Movie Fact #744 – May 7th, 2015:

According to the DVD director’s commentary, 2002’s “Far from Heaven” is made in the style of many 1950’s films, notably those of German director Douglas Sirk. Haynes, along with the crew, did this in every aspect of the film from the writing to the background…to hair color.

To do this, director Todd Haynes created color palettes for every scene in the film and was careful and particular in his choices, emphasizing experience with color in such scenes as one in which the characters Cathy Whitaker (Played by Julianne Moore), Eleanor Fine (Played by Patricia Clarkson), and their friends are all dressed in reds, oranges, yellows, browns, and greens. Haynes also played with the color green, using it to light forbidden and mysterious scenes which Haynes employed both in the scene in which Frank Whitaker (Played by Dennis Quaid) visits a gay bar and when Cathy goes to the restaurant in a predominantly black neighborhood. Haynes also used shots and angles that would have been standard in Sirk’s films and era, which was made possible by the film’s cinematographer, Edward Lachman and sound by Kelley Baker along with music by composer Elmer Bernstein.

Lachman created the 1950’s “look” with the same type of lighting techniques and lighting equipment (incandescent), and employs lens filters that would have been used in a 1950s-era melodrama. The script itself employed over-the-top, melodramatic dialogue, and Bernstein’s score is reminiscent of those he himself had composed 40 and 50 years earlier. The sound, done by Baker, also uses a lot of foley to make more prominent the sound of rustling clothes and loud footsteps. As you can guess, this was a sound technique that was used more in 1950’s-era film.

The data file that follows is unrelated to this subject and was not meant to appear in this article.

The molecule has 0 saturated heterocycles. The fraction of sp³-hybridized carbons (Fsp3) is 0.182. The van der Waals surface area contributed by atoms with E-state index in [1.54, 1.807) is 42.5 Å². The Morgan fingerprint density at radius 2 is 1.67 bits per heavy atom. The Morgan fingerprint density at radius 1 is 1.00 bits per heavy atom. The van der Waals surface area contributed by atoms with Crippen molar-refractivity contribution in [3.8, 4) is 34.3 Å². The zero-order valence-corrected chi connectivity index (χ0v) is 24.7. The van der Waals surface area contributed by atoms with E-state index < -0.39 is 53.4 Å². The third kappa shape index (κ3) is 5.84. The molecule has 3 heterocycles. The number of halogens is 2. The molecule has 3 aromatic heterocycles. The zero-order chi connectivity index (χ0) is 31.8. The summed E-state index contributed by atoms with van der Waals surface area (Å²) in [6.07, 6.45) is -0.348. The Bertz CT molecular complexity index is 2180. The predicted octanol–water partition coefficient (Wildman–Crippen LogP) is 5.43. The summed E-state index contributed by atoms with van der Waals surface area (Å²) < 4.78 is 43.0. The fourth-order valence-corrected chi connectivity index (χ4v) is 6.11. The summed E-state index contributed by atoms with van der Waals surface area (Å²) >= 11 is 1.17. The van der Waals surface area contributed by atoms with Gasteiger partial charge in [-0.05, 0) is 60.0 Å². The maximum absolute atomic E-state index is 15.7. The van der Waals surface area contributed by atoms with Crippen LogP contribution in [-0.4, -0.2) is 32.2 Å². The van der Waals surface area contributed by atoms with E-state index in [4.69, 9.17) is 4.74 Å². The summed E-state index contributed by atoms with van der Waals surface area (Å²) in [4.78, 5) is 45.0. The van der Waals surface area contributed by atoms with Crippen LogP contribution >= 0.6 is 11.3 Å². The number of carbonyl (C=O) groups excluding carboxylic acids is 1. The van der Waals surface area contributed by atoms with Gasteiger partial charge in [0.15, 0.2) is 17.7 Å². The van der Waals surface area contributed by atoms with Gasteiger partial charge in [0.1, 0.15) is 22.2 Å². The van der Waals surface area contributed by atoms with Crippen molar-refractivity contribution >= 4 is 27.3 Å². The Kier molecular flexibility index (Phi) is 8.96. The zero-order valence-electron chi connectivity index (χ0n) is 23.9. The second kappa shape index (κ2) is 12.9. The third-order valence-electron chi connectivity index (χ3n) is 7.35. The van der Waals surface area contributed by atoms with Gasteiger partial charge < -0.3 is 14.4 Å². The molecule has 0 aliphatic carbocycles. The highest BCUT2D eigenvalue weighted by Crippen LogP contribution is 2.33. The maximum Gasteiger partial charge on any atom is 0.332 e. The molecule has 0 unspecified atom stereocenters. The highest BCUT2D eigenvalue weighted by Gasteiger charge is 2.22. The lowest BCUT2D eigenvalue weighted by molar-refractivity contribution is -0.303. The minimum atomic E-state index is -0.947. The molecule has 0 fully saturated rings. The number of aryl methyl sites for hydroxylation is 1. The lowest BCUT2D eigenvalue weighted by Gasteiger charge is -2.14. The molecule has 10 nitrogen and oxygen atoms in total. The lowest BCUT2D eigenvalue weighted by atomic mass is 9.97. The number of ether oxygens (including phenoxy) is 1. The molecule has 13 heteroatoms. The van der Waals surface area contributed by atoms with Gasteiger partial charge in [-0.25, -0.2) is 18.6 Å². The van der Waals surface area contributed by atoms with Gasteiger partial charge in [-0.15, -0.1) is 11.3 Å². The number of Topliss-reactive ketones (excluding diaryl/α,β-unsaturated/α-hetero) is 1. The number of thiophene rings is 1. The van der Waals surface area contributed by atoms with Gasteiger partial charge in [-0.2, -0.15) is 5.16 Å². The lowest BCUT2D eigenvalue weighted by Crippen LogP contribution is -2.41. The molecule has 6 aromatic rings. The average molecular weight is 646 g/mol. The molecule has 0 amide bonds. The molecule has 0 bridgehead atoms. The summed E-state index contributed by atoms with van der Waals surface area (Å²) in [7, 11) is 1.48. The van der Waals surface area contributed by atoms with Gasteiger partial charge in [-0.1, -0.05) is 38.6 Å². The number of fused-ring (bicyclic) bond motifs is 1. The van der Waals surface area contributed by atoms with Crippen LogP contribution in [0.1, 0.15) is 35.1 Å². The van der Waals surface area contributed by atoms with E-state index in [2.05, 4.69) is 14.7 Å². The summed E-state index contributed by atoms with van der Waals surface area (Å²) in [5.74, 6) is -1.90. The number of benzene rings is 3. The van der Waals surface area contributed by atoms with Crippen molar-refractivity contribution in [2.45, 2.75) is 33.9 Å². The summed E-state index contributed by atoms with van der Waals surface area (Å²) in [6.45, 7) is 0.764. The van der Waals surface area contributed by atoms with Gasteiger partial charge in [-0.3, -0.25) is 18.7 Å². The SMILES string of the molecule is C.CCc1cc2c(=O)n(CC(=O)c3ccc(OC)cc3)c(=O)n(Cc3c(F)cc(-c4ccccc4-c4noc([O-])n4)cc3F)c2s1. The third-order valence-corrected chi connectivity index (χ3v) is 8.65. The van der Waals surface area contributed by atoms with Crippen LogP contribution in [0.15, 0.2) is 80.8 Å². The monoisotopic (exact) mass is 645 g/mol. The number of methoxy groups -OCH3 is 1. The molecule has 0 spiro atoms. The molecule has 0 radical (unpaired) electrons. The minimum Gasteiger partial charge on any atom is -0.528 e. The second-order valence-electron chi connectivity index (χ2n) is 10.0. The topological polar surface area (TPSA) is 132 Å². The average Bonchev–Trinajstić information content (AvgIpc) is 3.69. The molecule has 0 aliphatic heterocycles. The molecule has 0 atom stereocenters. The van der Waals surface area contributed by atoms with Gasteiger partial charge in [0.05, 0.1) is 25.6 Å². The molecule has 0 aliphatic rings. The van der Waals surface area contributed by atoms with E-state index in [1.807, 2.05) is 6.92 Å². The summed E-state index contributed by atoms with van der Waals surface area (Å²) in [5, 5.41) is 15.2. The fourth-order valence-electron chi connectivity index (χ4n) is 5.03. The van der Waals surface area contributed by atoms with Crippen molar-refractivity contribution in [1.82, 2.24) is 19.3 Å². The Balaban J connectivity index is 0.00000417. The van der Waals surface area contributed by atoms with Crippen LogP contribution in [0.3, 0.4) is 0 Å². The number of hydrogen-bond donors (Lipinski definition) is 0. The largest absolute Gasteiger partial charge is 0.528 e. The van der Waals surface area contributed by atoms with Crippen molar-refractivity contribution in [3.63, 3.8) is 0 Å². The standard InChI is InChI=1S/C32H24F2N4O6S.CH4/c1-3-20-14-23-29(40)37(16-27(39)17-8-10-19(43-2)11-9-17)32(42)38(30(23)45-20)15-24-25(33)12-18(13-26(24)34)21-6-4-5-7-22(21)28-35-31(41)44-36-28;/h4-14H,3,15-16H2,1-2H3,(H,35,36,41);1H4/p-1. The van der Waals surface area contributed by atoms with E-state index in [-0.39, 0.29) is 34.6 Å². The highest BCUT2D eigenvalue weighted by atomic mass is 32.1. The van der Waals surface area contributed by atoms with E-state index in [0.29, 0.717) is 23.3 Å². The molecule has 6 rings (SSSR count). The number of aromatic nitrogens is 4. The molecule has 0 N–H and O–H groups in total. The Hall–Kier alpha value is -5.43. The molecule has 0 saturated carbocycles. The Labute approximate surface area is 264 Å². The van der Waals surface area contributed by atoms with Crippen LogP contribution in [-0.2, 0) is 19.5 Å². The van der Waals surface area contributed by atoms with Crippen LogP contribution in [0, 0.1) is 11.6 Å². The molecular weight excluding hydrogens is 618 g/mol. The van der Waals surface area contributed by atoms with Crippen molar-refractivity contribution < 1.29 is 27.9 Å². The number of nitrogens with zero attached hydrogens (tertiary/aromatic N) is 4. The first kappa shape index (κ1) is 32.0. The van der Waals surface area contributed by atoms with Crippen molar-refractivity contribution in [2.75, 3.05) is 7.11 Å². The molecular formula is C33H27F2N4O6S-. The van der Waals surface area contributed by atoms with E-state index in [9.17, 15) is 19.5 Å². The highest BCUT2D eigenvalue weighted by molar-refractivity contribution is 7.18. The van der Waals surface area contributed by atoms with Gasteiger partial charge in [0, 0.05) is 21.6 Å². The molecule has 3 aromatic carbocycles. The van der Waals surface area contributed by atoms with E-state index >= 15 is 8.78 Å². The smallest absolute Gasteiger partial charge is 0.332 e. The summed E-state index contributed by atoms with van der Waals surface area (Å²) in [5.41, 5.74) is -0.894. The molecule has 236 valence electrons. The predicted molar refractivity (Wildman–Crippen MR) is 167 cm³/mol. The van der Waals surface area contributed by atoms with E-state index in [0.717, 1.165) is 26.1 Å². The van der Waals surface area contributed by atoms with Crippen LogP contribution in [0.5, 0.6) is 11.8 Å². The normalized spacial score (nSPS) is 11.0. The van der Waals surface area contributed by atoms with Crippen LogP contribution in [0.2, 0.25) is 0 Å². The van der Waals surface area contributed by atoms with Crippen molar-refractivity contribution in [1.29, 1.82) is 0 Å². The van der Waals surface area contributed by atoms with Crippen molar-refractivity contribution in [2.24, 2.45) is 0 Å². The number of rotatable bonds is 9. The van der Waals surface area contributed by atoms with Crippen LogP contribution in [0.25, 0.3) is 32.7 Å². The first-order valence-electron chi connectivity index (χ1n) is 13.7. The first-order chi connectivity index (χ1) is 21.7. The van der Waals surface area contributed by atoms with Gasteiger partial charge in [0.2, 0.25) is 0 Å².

Also in the commentary, Haynes notes that he was also influenced by director Rainer Werner Fassbinder’s 1974 film “Ali: Fear Eats the Soul” where, like in Fassbinder’s film, in “Far from Heaven” Haynes portrays feelings of alienation and awkwardness. An example of this is, instead of cutting to the next scene, Haynes sometimes lingers on a character for a few seconds longer than comfortable to the viewer. This is the same technique used by Fassbinder. Did we miss any of Hanyes vast 1950’s influence? Oh yes…set design.

When Cathy drives her car through town, rather than filming inside the car as it actually moves, the car is filmed still with artificial backgrounds seen through the windows, reminiscent of older films. Haynes states on the DVD commentary that one of these scenes re-uses the artificial background first used in a scene from 1955’s “All That Heaven Allows”. Safe to say his inspirations were no more present than in literal painted backgrounds. Course…lead actress Julianne Moore had her own opinion about the design as well.

Although Haynes disagreed at first, Moore was the one who suggested that her character Cathy had to be blonde. Haynes later told her she was right, but in doing so had to do some changes in the film, like the color of the scarf, in order to fit that within the color palette.

It’s hard to make original material…but perhaps it is equally hard to honor those who inspired you to create a film to begin with. For Haynes, it seems like it was a battle between the old and the old because, as you can see by all these inspirations, Haynes had a lot of film inspirations to put into order to make this film honor the past in it’s entirety.

Published in: on May 8, 2015 at 1:48 AM  Leave a Comment  

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